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The Student News Site of Texas A&M University - College Station

The Battalion

The Student News Site of Texas A&M University - College Station

The Battalion

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The scientific split: dividing lines in the discipline

Science+includes+a+wide+variety+of+areas%2C+not+only+encompassing+different+topics+but+the+way+research+is+conducted+and+analyzed%2C+leading+some+to+debate+whether+some+facets+should+be+considered+a+science+at+all.
Photo by Photo by Brad Morse

Science includes a wide variety of areas, not only encompassing different topics but the way research is conducted and analyzed, leading some to debate whether some facets should be considered a science at all.

In the world of academia, there are several fields that can be qualified as science. There is debate, however, for what can and cannot be considered science.
Generally speaking, there are two types of science: Hard science and soft science, which are colloquial terms used to differentiate separate fields based on perceived rigor, methodology and objectivity. To put it simply, the natural sciences such as biology, chemistry and physics are considered hard, while the social sciences such as economics, sociology and jurisprudence are considered soft.
Assistant psychology professor Brian Anderson said he would describe science as the general study of the physical world based on observations.
“I tend to think of science as the study of the physical world through objectively observing data and drawing conclusions on the basis of that data,” Anderson said. “The term ‘scientific method’ is by definition intended to capture the practice of science, hence the name. If an individual practices the scientific method rigorously and honestly, I think that endeavor would qualify as the practice of science.”
Anderson attributed the split between the two forms of science to the public’s perception of objectivity when it comes to the issue of bias. Anderson gave an example to describe this, saying that it’s harder to insert bias when evaluating the contents of a beaker than it is to insert bias into how you contextualize the results of a survey.
When it comes to academic weight, Anderson said he doesn’t believe one discipline is more important than the other when they are practiced as they should be.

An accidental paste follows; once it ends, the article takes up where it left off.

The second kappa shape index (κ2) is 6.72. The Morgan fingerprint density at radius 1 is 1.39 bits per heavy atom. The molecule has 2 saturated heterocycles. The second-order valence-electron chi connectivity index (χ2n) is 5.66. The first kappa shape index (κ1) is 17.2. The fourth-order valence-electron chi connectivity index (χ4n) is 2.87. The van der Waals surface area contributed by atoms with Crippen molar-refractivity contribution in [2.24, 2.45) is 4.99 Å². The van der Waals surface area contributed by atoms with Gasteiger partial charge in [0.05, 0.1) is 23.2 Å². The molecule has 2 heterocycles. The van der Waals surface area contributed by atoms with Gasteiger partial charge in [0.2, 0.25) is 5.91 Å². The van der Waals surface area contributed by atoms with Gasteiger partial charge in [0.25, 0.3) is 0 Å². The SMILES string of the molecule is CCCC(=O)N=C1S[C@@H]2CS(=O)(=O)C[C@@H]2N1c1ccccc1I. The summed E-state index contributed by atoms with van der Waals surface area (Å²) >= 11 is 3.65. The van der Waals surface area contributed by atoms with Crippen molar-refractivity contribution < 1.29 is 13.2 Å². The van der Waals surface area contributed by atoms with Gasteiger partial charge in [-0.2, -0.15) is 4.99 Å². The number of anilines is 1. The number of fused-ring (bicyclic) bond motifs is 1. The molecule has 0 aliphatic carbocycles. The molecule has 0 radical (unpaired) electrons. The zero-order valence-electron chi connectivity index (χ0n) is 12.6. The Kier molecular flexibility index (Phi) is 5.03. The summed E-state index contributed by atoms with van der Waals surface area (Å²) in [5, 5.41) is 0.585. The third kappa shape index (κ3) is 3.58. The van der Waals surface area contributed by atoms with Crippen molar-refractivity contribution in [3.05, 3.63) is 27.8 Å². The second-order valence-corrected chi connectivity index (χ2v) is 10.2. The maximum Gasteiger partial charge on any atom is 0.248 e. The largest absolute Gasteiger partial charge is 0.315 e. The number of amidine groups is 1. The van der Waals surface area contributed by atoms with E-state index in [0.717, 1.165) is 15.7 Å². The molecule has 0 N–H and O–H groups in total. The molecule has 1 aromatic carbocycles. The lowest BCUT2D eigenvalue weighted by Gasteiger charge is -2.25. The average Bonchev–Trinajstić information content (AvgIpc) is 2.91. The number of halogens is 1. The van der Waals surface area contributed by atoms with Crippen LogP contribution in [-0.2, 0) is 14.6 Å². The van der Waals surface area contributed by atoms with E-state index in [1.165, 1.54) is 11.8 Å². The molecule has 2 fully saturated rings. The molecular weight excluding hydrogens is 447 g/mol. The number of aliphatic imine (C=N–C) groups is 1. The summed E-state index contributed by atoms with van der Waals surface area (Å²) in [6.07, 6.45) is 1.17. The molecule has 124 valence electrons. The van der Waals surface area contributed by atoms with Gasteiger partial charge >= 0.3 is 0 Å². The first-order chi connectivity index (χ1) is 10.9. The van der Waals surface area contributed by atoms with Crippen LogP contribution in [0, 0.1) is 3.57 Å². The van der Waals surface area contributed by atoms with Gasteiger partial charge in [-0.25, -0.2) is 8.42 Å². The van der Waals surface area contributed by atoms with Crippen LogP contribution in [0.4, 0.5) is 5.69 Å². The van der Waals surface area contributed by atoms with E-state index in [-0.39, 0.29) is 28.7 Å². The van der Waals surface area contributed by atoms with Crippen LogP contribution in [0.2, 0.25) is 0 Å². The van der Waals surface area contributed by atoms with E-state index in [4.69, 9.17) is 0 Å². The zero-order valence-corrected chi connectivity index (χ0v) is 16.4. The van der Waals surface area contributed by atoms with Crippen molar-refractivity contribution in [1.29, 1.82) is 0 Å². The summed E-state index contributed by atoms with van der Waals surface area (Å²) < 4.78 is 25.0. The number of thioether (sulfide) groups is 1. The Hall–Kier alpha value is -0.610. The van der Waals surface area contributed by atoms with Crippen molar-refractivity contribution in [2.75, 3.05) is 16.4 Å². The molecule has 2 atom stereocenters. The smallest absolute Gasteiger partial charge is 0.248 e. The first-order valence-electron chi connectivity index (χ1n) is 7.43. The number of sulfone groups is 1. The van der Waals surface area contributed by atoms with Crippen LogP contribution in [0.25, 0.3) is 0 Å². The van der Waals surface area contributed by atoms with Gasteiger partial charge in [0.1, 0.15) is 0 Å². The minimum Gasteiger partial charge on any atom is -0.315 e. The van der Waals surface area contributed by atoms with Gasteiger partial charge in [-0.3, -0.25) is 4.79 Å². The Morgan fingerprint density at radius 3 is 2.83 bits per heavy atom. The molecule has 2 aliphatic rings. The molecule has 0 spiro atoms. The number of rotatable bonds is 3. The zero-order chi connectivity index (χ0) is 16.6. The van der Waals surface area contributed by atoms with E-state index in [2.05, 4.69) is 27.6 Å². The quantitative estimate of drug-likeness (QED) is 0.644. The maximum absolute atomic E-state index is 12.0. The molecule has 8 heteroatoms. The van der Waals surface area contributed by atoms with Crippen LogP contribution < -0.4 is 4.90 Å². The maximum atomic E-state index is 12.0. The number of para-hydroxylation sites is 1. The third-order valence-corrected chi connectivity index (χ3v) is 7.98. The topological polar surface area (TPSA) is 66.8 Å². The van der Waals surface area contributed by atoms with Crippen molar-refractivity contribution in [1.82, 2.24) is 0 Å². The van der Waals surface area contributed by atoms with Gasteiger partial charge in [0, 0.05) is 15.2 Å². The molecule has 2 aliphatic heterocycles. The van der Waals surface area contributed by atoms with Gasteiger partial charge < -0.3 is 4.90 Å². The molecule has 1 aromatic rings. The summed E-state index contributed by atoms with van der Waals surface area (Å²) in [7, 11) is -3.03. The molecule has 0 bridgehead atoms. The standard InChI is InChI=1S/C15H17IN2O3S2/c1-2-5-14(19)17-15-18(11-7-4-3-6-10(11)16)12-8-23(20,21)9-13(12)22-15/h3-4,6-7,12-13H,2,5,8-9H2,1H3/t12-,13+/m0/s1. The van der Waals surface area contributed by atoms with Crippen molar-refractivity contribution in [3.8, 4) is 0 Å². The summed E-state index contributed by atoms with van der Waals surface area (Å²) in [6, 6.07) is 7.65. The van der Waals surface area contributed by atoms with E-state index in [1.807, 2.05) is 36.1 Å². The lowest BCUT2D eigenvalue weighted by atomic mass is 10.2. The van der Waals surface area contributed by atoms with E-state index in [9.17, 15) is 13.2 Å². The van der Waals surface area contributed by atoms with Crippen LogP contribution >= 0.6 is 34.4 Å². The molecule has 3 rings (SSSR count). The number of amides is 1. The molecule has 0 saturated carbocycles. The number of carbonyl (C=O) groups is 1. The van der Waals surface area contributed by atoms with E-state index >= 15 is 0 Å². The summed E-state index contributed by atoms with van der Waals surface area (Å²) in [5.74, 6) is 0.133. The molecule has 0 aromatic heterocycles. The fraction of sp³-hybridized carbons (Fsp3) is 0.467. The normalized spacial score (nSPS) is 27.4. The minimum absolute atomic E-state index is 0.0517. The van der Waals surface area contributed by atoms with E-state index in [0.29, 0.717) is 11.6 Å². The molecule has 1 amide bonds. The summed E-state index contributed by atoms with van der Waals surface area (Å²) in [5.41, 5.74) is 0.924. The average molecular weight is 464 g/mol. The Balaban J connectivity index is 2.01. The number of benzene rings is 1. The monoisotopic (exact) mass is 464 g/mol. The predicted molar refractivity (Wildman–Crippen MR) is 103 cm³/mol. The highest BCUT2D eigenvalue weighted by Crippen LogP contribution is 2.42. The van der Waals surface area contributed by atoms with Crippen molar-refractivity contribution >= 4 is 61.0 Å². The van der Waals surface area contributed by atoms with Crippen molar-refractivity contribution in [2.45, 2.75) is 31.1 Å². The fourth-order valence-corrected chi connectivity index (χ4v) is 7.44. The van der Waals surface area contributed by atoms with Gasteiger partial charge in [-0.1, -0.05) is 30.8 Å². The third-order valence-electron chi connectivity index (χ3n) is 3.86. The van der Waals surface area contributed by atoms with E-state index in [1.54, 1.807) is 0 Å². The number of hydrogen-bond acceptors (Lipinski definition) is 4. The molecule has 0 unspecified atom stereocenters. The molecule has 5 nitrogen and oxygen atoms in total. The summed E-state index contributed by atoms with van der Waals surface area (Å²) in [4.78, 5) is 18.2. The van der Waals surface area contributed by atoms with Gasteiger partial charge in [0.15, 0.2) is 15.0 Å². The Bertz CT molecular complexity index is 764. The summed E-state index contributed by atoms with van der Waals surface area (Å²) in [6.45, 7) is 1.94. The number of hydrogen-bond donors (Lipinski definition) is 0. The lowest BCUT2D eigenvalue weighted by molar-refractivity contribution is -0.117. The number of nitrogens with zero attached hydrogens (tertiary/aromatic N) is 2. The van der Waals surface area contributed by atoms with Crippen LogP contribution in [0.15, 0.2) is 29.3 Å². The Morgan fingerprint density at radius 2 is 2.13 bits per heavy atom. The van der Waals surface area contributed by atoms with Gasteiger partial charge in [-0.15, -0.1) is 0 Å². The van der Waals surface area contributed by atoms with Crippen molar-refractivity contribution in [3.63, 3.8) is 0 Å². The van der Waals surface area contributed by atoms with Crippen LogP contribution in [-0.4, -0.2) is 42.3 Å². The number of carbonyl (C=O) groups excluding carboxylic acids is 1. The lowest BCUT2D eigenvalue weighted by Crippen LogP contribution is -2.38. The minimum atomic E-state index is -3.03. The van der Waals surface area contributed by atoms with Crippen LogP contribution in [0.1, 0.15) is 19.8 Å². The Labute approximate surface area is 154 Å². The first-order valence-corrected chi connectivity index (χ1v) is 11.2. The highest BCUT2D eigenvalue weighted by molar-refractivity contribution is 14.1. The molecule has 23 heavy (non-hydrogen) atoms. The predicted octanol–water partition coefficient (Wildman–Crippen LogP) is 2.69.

“I think the public tends to underestimate both the extent to which data from the hard sciences is not always cut-and-dry and open to interpretation, and the extent to which even something as soft as opinion data can be acquired and interpreted rigorously,” Anderson said.
Physics and astronomy professor and member of the Mitchell Institute for Fundamental Physics and Astronomy Dave Toback echoed Anderson’s sentiment, saying that every discipline asks different questions, each of which takes a different background to answer.
“Different questions require different techniques,” Toback said. “Some of the techniques used by the people who do what is labeled hard sciences, are useless for the soft sciences and vice versa. However, many are powerful for both.”
Toback said that he believes that sometimes the debate between hard and soft science goes astray.
“The problem is it can be a proxy for a different question,” Toback said. “It’s a proxy for ‘Who is important? Who should be funded, who should be considered high status, who should be considered low status?’ … To me, science is about the business of understanding, and understanding the natural world. It isn’t that hard is better than soft. They just ask different questions. Both are, and should be, valued.”
Toback added that human beings interact with nature, and the study of those interactions is science, and falls under several umbrellas.
The two forms of science do interact on occasion, according to Anderson.
“There are some disciplines that sit at the intersection of these two conceptions of science,” Anderson said. “One example would be social neuroscience, which uses techniques such as brain imaging to examine theories from the field of social psychology. You can certainly use ‘hard’ science techniques to study soft science topics, which to some degree emphasizes the arbitrary nature of the distinction.”
Toback says that some like to contrast the hard sciences, like physics, to engineering or applied science, based on the merits of certain disciplines, citing engineering being an applied science whereas physics is not as an example.
“Some people use the term `applied science’ or engineering as if it somehow less than, or not as good, as science,” Toback said. “That misses the point. If you are applying what we learn from science that is important. If you are applying what we know to learn more about nature, then that’s science. If you are applying science to build something useful, that’s also clearly important, but that’s not science research.”
Toback said the labels of hard and soft, which are sometimes used because they are simple, are just not appropriate.
“Sometimes hard vs. soft is misleading and unhelpful. If we consider physical science vs. social science, we realize they ask different questions,” Toback said.  “For example: What are the principles that guide how two electrons interact vs. what are the principles that guide how a group of people act? Both are important scientific questions. So, why hard vs. soft?”
Toback said it is clear there is some kind of difference between physics and sociology and they should be distinguished in a way that is useful.
“Clearly, they can both be science so they should be labeled as such,” Toback said. “I just don’t like the titles when people use them to over-simplify, or imply one is better than the other.”

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